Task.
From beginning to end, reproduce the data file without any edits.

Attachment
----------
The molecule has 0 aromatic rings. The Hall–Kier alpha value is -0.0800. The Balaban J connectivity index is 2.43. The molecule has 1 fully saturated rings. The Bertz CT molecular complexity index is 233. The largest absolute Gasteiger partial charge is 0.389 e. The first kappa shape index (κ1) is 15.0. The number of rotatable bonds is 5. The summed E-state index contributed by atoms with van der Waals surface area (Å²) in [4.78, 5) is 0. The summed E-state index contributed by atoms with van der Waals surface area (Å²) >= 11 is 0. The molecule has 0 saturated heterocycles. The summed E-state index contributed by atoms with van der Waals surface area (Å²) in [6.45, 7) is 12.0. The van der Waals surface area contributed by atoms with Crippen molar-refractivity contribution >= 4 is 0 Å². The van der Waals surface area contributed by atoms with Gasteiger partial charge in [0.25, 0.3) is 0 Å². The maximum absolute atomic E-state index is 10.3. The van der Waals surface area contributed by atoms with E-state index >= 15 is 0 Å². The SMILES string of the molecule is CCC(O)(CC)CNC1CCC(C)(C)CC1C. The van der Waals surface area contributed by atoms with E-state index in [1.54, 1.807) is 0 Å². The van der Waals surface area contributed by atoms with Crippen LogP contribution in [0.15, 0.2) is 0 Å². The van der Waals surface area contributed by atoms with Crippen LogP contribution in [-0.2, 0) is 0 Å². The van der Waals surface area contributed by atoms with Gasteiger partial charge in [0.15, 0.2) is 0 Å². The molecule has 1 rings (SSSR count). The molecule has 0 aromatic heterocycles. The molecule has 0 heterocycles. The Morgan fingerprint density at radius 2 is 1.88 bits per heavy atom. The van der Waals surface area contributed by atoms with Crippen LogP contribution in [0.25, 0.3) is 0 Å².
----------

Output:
The molecule has 0 aromatic rings. The Hall–Kier alpha value is -0.0800. The Balaban J connectivity index is 2.43. The molecule has 1 fully saturated rings. The Bertz CT molecular complexity index is 233. The largest absolute Gasteiger partial charge is 0.389 e. The first kappa shape index (κ1) is 15.0. The number of rotatable bonds is 5. The summed E-state index contributed by atoms with van der Waals surface area (Å²) in [4.78, 5) is 0. The summed E-state index contributed by atoms with van der Waals surface area (Å²) >= 11 is 0. The molecule has 0 saturated heterocycles. The summed E-state index contributed by atoms with van der Waals surface area (Å²) in [6.45, 7) is 12.0. The van der Waals surface area contributed by atoms with Crippen molar-refractivity contribution >= 4 is 0 Å². The van der Waals surface area contributed by atoms with Gasteiger partial charge in [0.25, 0.3) is 0 Å². The maximum absolute atomic E-state index is 10.3. The van der Waals surface area contributed by atoms with E-state index >= 15 is 0 Å². The SMILES string of the molecule is CCC(O)(CC)CNC1CCC(C)(C)CC1C. The van der Waals surface area contributed by atoms with E-state index in [1.54, 1.807) is 0 Å². The van der Waals surface area contributed by atoms with Crippen LogP contribution in [0.15, 0.2) is 0 Å². The van der Waals surface area contributed by atoms with Crippen LogP contribution in [-0.2, 0) is 0 Å². The van der Waals surface area contributed by atoms with Gasteiger partial charge in [0.15, 0.2) is 0 Å². The molecule has 1 rings (SSSR count). The molecule has 0 aromatic heterocycles. The molecule has 0 heterocycles. The Morgan fingerprint density at radius 2 is 1.88 bits per heavy atom. The van der Waals surface area contributed by atoms with Crippen LogP contribution in [0.25, 0.3) is 0 Å².